September 22, 2017
September 19, 2017
September 18, 2017
Posted April 21, 2015
5 Apple Watch Security Questions That are Causing Enterprise Security Pros to be Concerned
Apple Watch is hot. Not hot as in stolen, but hot as in hot.
The Watch word is that it’s been sold out in preorders. Umm. You don’t think Tim Cook went out and ordered a couple of thousand? That’s what some book publishers did back in the day (after dinosaurs but before the Internet) when they wanted to get a book on The New York Times bestseller list. They’d find out which book outlets The Times was using as a barometer of sales, go to those outlets and buy tons of copies of their own books. And no. We don’t really think Tim is doing that.
With the popularity of the Apple Watch it looks like these watches and other wearables could become targets of cybercriminals. In her piece on csoonline.com, Maria Korolov asks experts about possible problems an Apple Watch could pose to an enterprise. The following has been excerpted from Korolov’s piece and edited to fit our format. You may find her complete article by clicking on this link.
Apple Watch a spying device?
We’ve already seen examples of iPhone spy apps that can listen to near-by conversations. Companies with particular security concerns, such as those in the defense sector, may already be asking their employees to leave their phones before entering sensitive areas. Those policies will now have to be expanded to include all smart wearable devices.
Could attackers eavesdrop on watch-to-phone communications?
According to Apple, the Apple Watch will communicate with the iPhone via WiFi and Bluetooth. That creates a potential opportunity for attackers to spoof one device or another.
What about third-party apps?
“The fact the Apple Watch also integrates third-party apps could also increase security and privacy concerns,” said [Ken Westin, senior security analyst at Tripwire.]
One novel feature of the Apple Watch is that it allows developers to split the functionality of their apps into two parts. Graphical components, for example, could be provided via the watch’s screen, said Jamie Boote, security consultant at Cigital. “This may expose communications and [functions] that were previously handled internally.”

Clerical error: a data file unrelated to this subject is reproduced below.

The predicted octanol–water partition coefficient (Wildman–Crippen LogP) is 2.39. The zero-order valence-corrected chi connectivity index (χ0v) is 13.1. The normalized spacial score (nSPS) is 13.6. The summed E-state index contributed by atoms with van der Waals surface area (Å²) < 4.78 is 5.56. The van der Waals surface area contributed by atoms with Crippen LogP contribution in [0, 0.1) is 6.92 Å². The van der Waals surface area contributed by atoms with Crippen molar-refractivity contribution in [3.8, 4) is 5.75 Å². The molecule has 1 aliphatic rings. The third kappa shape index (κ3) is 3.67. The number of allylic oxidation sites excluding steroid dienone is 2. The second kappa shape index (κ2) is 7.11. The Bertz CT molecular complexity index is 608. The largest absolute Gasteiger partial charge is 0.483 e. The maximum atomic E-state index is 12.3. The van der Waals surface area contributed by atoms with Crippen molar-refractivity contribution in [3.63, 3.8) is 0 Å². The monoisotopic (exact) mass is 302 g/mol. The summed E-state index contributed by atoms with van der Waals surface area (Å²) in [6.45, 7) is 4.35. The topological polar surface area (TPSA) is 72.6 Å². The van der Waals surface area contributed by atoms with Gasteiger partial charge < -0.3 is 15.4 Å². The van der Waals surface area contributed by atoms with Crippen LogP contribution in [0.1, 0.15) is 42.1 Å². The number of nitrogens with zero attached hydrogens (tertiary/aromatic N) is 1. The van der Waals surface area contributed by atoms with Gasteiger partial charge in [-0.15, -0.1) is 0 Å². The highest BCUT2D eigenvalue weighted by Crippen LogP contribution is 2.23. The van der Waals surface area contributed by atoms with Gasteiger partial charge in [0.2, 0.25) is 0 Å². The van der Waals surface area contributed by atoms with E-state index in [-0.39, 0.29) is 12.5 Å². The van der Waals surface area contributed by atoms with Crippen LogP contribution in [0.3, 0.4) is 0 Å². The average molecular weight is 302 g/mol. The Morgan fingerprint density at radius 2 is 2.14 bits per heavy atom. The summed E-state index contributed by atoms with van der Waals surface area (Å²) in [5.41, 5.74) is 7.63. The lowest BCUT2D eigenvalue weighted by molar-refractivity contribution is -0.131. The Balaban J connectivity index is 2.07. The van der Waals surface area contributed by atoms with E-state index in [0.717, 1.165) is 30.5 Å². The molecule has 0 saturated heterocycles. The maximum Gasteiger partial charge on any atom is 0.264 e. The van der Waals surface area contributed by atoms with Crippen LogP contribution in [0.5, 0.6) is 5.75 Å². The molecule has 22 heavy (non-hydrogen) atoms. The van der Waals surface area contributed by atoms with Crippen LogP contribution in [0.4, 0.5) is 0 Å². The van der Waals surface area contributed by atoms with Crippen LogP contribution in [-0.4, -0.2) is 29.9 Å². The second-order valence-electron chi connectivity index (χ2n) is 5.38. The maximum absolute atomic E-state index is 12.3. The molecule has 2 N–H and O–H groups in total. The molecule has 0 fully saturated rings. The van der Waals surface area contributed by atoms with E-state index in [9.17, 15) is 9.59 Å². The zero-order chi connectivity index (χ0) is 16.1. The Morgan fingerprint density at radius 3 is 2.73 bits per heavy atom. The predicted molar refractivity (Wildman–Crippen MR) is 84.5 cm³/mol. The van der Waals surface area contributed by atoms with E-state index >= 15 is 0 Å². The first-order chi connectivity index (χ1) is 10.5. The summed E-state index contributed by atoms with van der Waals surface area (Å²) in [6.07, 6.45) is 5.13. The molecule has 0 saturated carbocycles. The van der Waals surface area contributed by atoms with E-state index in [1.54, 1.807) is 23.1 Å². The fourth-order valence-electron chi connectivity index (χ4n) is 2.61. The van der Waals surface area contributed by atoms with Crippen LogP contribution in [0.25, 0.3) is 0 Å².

A badly-designed application could potentially offer a wireless gateway to an iPhone’s contents. This could be especially convenient for crooks who, right now, typically need physical access to [a] phone…to do serious damage.
Will corporate apps create privacy issues?
If the Apple Watch gains widespread adoption, it may become convenient to use it to unlock computers, cars, and office doors. But the same apps that can make life more convenient for employees, can also create opportunities for employers to keep an eye on them. For example, the device can be used to track people’s physical locations, said Tripwire’s Westin.
Will the Apple Watch make the iPhone more vulnerable?
Some security-conscious users will routinely turn off their phone’s WiFi or Bluetooth services when in insecure locations or traveling. But if the Apple Watch functionality relies on those services…, they may be tempted to leave them on.
“Connecting to untrusted WiFi points can lead to man-in-the-middle attacks,” said [Jamie Boote, security consultant at Cigital]. “And Bluetooth seems to get a vulnerability or exploit every other year.”
The real issue, said [Steve Hultquist, chief evangelist at RedSeal] is complexity. “All of the comments about potential security issues are conjecture at this point, and more than anything point to the challenges of understanding the security of complex, interconnected systems.” Those challenges include understanding what communication access is possible, what access might be possible under unexpected situations, and what the implications are of unanticipated access. “These are the same questions every enterprise must answer about their enterprise network and its security architecture,” he said.